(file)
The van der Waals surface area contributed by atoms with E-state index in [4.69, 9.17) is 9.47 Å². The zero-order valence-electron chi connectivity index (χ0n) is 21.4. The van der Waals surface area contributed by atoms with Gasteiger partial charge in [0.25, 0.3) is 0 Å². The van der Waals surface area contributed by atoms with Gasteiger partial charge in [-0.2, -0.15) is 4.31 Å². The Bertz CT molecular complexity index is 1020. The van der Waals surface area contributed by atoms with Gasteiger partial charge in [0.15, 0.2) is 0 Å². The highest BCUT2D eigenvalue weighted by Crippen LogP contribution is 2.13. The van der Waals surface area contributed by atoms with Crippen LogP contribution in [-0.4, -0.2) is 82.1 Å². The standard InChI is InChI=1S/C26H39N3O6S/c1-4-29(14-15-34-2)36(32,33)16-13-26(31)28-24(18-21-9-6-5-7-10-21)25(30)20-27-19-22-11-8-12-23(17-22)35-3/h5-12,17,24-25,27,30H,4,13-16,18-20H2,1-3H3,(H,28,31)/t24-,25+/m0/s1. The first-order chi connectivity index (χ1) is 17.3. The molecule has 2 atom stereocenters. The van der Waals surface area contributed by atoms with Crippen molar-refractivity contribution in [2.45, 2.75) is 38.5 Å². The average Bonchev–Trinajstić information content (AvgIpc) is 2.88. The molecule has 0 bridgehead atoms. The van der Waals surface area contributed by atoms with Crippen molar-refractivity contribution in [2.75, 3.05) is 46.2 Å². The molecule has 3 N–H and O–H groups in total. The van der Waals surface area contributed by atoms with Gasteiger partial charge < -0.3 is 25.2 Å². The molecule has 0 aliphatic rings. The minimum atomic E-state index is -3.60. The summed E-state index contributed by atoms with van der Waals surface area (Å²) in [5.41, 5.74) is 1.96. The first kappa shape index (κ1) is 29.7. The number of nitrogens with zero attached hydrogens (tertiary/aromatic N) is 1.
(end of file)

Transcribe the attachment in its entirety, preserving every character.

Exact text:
The van der Waals surface area contributed by atoms with E-state index in [4.69, 9.17) is 9.47 Å². The zero-order valence-electron chi connectivity index (χ0n) is 21.4. The van der Waals surface area contributed by atoms with Gasteiger partial charge in [0.25, 0.3) is 0 Å². The van der Waals surface area contributed by atoms with Gasteiger partial charge in [-0.2, -0.15) is 4.31 Å². The Bertz CT molecular complexity index is 1020. The van der Waals surface area contributed by atoms with Gasteiger partial charge in [0.15, 0.2) is 0 Å². The highest BCUT2D eigenvalue weighted by Crippen LogP contribution is 2.13. The van der Waals surface area contributed by atoms with Crippen LogP contribution in [-0.4, -0.2) is 82.1 Å². The standard InChI is InChI=1S/C26H39N3O6S/c1-4-29(14-15-34-2)36(32,33)16-13-26(31)28-24(18-21-9-6-5-7-10-21)25(30)20-27-19-22-11-8-12-23(17-22)35-3/h5-12,17,24-25,27,30H,4,13-16,18-20H2,1-3H3,(H,28,31)/t24-,25+/m0/s1. The first-order chi connectivity index (χ1) is 17.3. The molecule has 2 atom stereocenters. The van der Waals surface area contributed by atoms with Crippen molar-refractivity contribution in [2.45, 2.75) is 38.5 Å². The average Bonchev–Trinajstić information content (AvgIpc) is 2.88. The molecule has 0 bridgehead atoms. The van der Waals surface area contributed by atoms with Crippen molar-refractivity contribution in [2.75, 3.05) is 46.2 Å². The molecule has 3 N–H and O–H groups in total. The van der Waals surface area contributed by atoms with Gasteiger partial charge < -0.3 is 25.2 Å². The molecule has 0 aliphatic rings. The minimum atomic E-state index is -3.60. The summed E-state index contributed by atoms with van der Waals surface area (Å²) in [5.41, 5.74) is 1.96. The first kappa shape index (κ1) is 29.7. The number of nitrogens with zero attached hydrogens (tertiary/aromatic N) is 1.